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Texas and Idaho Women File Joint Transvaginal Mesh Lawsuit

A Texas woman and her husband have joined with an Idaho woman to file a joint lawsuit against vaginal mesh manufacturers Johnson & Johnson (J&J), Ethicon, Gynecare, American Medical Systems (AMS), C.R. Bard, and Sofradim Prodiction SAS, alleging transvaginal mesh complications. The lawsuit was filed on June 12, 2012 in the U.S. District Court for the Northern District of Texas.

Texas woman suffered complications from several different vaginal mesh products

The Texas woman was originally implanted with the Gynecare TVT Secur vaginal mesh on May 15, 2008 to treat her pelvic organ prolapse (POP) and stress urinary incontinence (SUI). Due to problems with the device, she subsequently underwent revision surgery and was implanted with the Bard Avaulta Solo Anterior Synthetic Support System, the Bard Avaulta Solo Posterior Synthetic Support System, and the AMS Monarch Subfascial Hammock. But she continued to suffer complications, including discomfort, pain, continued incontinence, difficulty voiding urine, scarring, infection, discharge, bleeding, odor, and impaired sexual relations with her husband.

The Idaho plaintiff likewise experienced problems resulting from transvaginal mesh devices. She was implanted with the AMS Elevate Anterior and Apical System and the AMS MiniArch on June 10, 2010. But within a year, she experienced complications and was forced to undergo revision surgery on March 7, 2011.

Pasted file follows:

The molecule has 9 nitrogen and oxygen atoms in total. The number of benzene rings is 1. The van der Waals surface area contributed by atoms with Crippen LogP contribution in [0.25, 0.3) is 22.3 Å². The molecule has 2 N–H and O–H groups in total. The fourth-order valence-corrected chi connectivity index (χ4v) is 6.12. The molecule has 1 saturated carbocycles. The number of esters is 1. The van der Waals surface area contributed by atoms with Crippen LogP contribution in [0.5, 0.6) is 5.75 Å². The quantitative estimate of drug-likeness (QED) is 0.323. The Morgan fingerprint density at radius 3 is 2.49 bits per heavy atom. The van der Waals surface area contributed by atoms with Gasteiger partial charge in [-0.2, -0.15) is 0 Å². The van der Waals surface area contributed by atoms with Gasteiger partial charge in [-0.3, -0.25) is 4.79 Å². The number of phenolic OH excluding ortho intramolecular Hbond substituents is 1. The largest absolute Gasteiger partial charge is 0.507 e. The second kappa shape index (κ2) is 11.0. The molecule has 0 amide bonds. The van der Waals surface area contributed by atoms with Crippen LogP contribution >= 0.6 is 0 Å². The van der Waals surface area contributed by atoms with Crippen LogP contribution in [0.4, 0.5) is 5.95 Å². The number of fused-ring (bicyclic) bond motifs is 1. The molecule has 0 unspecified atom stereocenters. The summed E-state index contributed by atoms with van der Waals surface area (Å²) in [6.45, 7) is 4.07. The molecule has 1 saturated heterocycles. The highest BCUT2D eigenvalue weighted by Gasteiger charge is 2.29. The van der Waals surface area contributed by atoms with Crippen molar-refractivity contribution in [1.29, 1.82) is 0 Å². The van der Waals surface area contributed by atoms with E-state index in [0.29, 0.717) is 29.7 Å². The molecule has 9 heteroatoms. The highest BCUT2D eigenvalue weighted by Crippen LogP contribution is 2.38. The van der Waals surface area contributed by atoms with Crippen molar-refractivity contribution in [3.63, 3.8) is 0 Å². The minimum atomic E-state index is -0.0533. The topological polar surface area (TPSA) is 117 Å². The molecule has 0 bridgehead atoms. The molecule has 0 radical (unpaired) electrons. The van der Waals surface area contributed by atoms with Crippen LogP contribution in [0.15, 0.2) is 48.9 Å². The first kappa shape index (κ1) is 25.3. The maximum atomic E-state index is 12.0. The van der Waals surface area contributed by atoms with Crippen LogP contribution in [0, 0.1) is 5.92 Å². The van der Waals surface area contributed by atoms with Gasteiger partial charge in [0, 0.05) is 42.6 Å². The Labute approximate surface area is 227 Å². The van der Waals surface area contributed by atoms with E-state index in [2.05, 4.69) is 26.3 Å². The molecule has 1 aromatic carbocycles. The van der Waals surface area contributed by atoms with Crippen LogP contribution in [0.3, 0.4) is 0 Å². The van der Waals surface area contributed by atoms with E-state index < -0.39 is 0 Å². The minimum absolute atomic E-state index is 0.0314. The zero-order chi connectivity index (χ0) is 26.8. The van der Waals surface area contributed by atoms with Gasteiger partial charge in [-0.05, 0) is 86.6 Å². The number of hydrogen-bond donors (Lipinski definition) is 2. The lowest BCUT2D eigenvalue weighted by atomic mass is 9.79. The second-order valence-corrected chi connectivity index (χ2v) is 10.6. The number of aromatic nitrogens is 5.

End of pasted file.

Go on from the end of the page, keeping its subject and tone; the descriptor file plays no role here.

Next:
Vaginal mesh devices being phased out

Numerous lawsuits have been filed over these devices. On June 12, 2012, J&J and its subsidiary Ethicon announced that it would begin a worldwide phase-out of the Gynecare TVT Secur – the model that was initially implanted in the Texas plaintiff – as well as three other vaginal mesh devices: the Prosima, the Prolift, and the Prolift MTM Pelvic Floor Repair Systems. However, the manufacturers declined to call the phase-out a recall or state that it was in response to the lawsuits; instead, the companies claimed that they still had confidence in their products’ safety, but that changing market dynamics led to the decision to discontinue the models.

The Texas and Idaho plaintiffs allege that the mesh manufacturers failed to use reasonable care in designing and marketing these transvaginal mesh devices. Their lawsuit brings claims of negligence, design and manufacturing defects, failure to warn, breach of warranties, and fraudulent concealment. In addition, the Texas plaintiff’s husband is bringing a claim of loss of consortium.

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